November 19, 2009 at 7:51 AM  
Blogger Shane J. Wood said...

4. God’s Commands to Christians in the Face of Violence – The only commands for Christians in the book of Revelation concern actions of self-abnegation and further suffering at the hands of the militant enemies that God himself will eventually judge according to what they have done. Through John’s example of patient endurance in suffering expressed in Rev. 1:9, Christians of Asia Minor are commanded to follow this example of the apostle that emulates the methodology of Christ’s engagement with evil powers—i.e., the cross. Two times, John exhorts his audience to “patiently endure” what they are experiencing. In Revelation 14:12, John calls them to “patient endurance” in the face of the oppressive actions of the beast to force conformity upon humanity to his will through violence and the threat of death (Rev. 13:7). This call in 14:12 is followed by one of the 7 beatitudes of Revelation which emphasizes the likely result of this command: “Blessed are the dead who die in the Lord from now on.” Similarly, Revelation 13:10 gives a proverbial word of declaration as a command to Christians in how to react in the face of such persecution and oppression: “If anyone is to go into captivity into captivity he will go. If anyone is to be killed with the sword, with the sword he will be killed.” Why such commands that are antithetical to our natural inclinations of violent self-protection? Because this is the model of the cross which the ultimate victory was won (cf. Rev. 5:6). For, despite what the world of Rome threatens, displays, and projects, the way true kingdoms reign in Revelation is through the patient endurance of the people of faith that are willing to die for their testimony to the truth, love and peace of Christ’s sacrifice on the cross knowing that vindication does not come through our efforts to make war but rather in God’s ability to bring justice in his own timing.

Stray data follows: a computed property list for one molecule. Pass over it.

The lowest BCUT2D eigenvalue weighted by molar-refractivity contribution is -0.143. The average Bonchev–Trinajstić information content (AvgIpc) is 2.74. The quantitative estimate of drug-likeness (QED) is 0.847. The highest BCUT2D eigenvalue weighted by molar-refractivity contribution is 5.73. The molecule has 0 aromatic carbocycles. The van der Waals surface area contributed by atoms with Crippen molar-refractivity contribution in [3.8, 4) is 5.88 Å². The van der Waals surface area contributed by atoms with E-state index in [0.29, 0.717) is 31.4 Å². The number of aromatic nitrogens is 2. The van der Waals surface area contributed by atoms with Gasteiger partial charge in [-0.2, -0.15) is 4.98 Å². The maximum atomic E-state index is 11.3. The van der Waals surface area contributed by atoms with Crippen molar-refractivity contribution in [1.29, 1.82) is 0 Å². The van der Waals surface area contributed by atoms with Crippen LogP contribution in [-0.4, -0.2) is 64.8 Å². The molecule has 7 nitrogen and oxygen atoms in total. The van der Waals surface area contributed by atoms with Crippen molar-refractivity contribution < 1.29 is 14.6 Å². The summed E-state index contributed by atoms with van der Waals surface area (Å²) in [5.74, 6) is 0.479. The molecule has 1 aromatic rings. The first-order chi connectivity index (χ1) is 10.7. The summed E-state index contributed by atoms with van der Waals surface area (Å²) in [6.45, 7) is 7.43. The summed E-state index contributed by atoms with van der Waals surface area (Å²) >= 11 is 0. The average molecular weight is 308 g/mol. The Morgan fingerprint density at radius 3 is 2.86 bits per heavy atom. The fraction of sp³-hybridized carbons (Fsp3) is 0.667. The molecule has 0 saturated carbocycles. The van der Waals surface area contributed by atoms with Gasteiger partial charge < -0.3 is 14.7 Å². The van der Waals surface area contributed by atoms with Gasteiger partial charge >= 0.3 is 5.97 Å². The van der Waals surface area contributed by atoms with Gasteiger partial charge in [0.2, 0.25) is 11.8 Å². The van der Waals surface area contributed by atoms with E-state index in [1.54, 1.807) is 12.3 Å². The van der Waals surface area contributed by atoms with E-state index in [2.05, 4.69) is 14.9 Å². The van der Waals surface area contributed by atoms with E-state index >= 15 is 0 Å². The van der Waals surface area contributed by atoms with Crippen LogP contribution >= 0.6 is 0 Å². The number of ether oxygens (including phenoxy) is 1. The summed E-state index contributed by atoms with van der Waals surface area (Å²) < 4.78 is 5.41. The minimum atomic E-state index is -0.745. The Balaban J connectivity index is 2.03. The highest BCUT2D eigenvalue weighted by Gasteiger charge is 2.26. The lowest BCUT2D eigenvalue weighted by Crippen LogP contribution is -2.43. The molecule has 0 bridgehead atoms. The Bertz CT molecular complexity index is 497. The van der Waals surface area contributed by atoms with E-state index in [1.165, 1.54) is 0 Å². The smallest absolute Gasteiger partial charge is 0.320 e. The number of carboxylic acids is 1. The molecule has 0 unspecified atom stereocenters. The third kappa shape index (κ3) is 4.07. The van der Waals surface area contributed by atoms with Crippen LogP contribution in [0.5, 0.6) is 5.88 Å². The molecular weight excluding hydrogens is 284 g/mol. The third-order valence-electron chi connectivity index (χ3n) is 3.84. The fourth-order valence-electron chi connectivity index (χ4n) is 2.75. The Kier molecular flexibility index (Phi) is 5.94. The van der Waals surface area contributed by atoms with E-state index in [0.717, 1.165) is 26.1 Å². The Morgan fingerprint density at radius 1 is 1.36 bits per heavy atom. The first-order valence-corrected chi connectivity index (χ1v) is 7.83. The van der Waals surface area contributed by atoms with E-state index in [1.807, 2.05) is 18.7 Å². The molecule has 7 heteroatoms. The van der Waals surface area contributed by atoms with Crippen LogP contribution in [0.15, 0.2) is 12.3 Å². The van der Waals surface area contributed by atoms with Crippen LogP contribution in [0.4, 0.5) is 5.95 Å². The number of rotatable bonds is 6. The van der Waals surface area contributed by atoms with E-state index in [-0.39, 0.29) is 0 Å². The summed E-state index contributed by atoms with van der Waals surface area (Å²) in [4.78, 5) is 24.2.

In sum, while violence is clearly envisioned in the book of Revelation, it is always done by the omniscient, Almighty God who defends the powerless in the face of the violent oppression of the ostensibly labeled “Pax Romana.” The churches in Revelation are therefore required not to fight with violence that only belongs to God, but rather, we are called by the Seer to emulate the cross—patient endurance in the face of suffering even embracing death in true victory in an upside-down world.

November 19, 2009 at 7:52 AM  
Blogger Rags said...

My goodness, Shane. Get your own blog :)

Thanks Mark. This was very helpful and insightful and true.

November 19, 2009 at 10:10 AM  
Blogger Tom Lawson said...

Shane - ignore Rags. Moore needs you. Nice posts.

November 19, 2009 at 6:22 PM  
Blogger Lancelot said...

Thanks Mark. For the pagan side of things, I wrote this up fairly quick:

God of War: An Addition to Lord Sabaoth

Much love.

November 21, 2009 at 12:17 PM